Revisions: Coming Attraction

Coming Soon to a Theater Near You

by Thomas Fleming

Thursday evening, I am going to be watching one of my favorite westerns: Four Faces West, based on a novella by Eugene Manlove Rhodes.   Our friend Mark Kennedy will be joining us, and Ray Olson is willing to post some remarks.  If you have a chance, try to see the movie, and we can start a discussion either over the weekend or next week.


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Thomas Fleming

Thomas Fleming is president of the Fleming Foundation. He is the author of six books, including The Morality of Everyday Life and The Politics of Human Nature, as well as many articles and columns for newspapers, magazines,and learned journals. He holds a Ph.D. in Classics from the University of North Carolina, Chapel Hill and a B.A. in Greek from the College of Charleston. He served as editor of Chronicles: a Magazine of American Culture from 1984 to 2015 and president of The Rockford Institute from 1997-2014. In a previous life he taught classics at several colleges and served as a school headmaster in South Carolina

3 Responses

  1. Christopher Check says:

    Amazon Prime account holders can stream the picture for free. Looking forward to it!

  2. Brandon E Taylor says:

    Thank you for the recommendation, Dr. Fleming. I greatly enjoyed both the film and the book.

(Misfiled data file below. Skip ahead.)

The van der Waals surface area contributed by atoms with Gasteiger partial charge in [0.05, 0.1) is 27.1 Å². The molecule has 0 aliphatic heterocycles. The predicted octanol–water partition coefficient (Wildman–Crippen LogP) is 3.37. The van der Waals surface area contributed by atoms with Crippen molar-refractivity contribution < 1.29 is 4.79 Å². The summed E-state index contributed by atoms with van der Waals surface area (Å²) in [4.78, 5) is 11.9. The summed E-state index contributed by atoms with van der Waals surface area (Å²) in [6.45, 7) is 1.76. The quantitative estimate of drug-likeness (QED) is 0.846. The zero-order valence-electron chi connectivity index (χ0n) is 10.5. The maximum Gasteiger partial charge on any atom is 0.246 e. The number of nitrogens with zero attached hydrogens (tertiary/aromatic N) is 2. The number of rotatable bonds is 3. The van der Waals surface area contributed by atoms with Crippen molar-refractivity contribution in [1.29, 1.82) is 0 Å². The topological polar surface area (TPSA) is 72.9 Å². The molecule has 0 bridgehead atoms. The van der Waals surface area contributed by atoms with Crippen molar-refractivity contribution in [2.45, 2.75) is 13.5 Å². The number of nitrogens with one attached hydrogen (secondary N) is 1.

I would be interested in hearing any insights you might have to share about the differences between the film and ‘Paso Por Aqui’ (particularly the different approaches taken with the respective endings).

    Thank you.

  3. Ray Olson says:

    In addition to the comments I’ve already sent, I want to respond to Mr, Taylor. Although I haven’t watched Four Faces West again since the comments I sent were written in 2012, I have just reread Paso por aqui. The beginning and ending of the story are indeed very different, bespeaking a more expansive view of the human condition than the movie version affords. The hero, Ross McEwen, seems to have robbed the bank for the hell of it, not, as in the film, to pay off a debt. In the story, he leaves no IOU, and that because he never intended to keep the money or use it. He scatters it to wind before his pursuers, who duly collect it all. Yet they continue or, rather, remount their hunt for him. He’s broken the law, after all. When they finally apprehend him, he is, of course, debilitated from nursing the stricken farm family and easy to take in. Instead, sheriff Pat Garrett lets him go with the counsel to steer clear of the area henceforth. Garrett seems to understand that McEwen was bidding his wild youth farewell with a gesture in keeping with his vast capabilities. McEwen’s an exceedingly handy guy, ready to respond appropriately to the crises that will face him as a fully adult man. So Rhodes’s story is a coming-of-age drama, if you will, concerned not, as are most present-day coming-of-age tales, with dawning sexual awareness, but with the decision to put away irresponsibility and take up the duties of a man. What he has done for old Florencio’s family indicates that he is ready to make this change.